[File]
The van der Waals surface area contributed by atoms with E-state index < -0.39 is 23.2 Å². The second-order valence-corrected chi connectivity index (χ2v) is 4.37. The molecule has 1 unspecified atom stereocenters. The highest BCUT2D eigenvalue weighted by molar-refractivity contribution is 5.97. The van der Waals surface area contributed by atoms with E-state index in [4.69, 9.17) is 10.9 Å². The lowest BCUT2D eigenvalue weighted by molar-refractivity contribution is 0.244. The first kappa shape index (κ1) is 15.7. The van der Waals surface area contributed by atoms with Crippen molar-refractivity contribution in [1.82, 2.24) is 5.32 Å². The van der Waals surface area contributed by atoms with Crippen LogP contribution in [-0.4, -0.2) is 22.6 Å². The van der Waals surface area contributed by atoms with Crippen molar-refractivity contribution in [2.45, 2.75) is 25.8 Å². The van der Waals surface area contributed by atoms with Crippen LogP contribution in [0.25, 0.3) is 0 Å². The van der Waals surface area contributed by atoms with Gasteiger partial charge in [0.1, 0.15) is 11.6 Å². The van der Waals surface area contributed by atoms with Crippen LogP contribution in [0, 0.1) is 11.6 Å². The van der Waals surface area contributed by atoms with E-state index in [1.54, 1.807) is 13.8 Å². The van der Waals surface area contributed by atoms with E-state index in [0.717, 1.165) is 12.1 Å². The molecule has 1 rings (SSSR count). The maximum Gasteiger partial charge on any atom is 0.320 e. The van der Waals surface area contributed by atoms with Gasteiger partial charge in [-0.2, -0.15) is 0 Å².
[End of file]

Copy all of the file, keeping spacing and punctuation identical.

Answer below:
The van der Waals surface area contributed by atoms with E-state index < -0.39 is 23.2 Å². The second-order valence-corrected chi connectivity index (χ2v) is 4.37. The molecule has 1 unspecified atom stereocenters. The highest BCUT2D eigenvalue weighted by molar-refractivity contribution is 5.97. The van der Waals surface area contributed by atoms with E-state index in [4.69, 9.17) is 10.9 Å². The lowest BCUT2D eigenvalue weighted by molar-refractivity contribution is 0.244. The first kappa shape index (κ1) is 15.7. The van der Waals surface area contributed by atoms with Crippen molar-refractivity contribution in [1.82, 2.24) is 5.32 Å². The van der Waals surface area contributed by atoms with Crippen LogP contribution in [-0.4, -0.2) is 22.6 Å². The van der Waals surface area contributed by atoms with Crippen molar-refractivity contribution in [2.45, 2.75) is 25.8 Å². The van der Waals surface area contributed by atoms with Crippen LogP contribution in [0.25, 0.3) is 0 Å². The van der Waals surface area contributed by atoms with Gasteiger partial charge in [0.1, 0.15) is 11.6 Å². The van der Waals surface area contributed by atoms with Crippen LogP contribution in [0, 0.1) is 11.6 Å². The van der Waals surface area contributed by atoms with E-state index in [1.54, 1.807) is 13.8 Å². The van der Waals surface area contributed by atoms with E-state index in [0.717, 1.165) is 12.1 Å². The molecule has 1 rings (SSSR count). The maximum Gasteiger partial charge on any atom is 0.320 e. The van der Waals surface area contributed by atoms with Gasteiger partial charge in [-0.2, -0.15) is 0 Å².